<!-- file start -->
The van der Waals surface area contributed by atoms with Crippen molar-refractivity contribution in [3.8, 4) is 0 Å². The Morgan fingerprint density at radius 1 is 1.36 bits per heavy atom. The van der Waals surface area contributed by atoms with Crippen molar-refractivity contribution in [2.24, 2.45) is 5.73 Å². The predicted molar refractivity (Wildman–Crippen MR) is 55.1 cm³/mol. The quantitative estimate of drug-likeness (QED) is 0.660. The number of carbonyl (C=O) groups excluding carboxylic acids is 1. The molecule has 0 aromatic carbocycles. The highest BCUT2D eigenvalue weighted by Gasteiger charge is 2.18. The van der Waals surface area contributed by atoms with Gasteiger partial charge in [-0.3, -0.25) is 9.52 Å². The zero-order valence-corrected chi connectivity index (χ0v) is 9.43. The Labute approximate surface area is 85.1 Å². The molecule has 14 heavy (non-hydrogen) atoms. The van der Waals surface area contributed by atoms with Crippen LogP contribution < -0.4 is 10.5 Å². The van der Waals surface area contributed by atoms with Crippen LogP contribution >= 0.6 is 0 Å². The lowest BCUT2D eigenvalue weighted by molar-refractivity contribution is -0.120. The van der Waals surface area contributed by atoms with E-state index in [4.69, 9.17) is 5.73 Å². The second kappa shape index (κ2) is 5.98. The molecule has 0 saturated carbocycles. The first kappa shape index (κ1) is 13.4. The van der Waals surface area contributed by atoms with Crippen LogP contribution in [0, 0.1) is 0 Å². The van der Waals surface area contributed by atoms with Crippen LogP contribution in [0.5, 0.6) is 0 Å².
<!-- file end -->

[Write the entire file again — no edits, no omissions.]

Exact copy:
The van der Waals surface area contributed by atoms with Crippen molar-refractivity contribution in [3.8, 4) is 0 Å². The Morgan fingerprint density at radius 1 is 1.36 bits per heavy atom. The van der Waals surface area contributed by atoms with Crippen molar-refractivity contribution in [2.24, 2.45) is 5.73 Å². The predicted molar refractivity (Wildman–Crippen MR) is 55.1 cm³/mol. The quantitative estimate of drug-likeness (QED) is 0.660. The number of carbonyl (C=O) groups excluding carboxylic acids is 1. The molecule has 0 aromatic carbocycles. The highest BCUT2D eigenvalue weighted by Gasteiger charge is 2.18. The van der Waals surface area contributed by atoms with Gasteiger partial charge in [-0.3, -0.25) is 9.52 Å². The zero-order valence-corrected chi connectivity index (χ0v) is 9.43. The Labute approximate surface area is 85.1 Å². The molecule has 14 heavy (non-hydrogen) atoms. The van der Waals surface area contributed by atoms with Crippen LogP contribution < -0.4 is 10.5 Å². The van der Waals surface area contributed by atoms with Crippen LogP contribution >= 0.6 is 0 Å². The lowest BCUT2D eigenvalue weighted by molar-refractivity contribution is -0.120. The van der Waals surface area contributed by atoms with E-state index in [4.69, 9.17) is 5.73 Å². The second kappa shape index (κ2) is 5.98. The molecule has 0 saturated carbocycles. The first kappa shape index (κ1) is 13.4. The van der Waals surface area contributed by atoms with Crippen LogP contribution in [0, 0.1) is 0 Å². The van der Waals surface area contributed by atoms with Crippen LogP contribution in [0.5, 0.6) is 0 Å².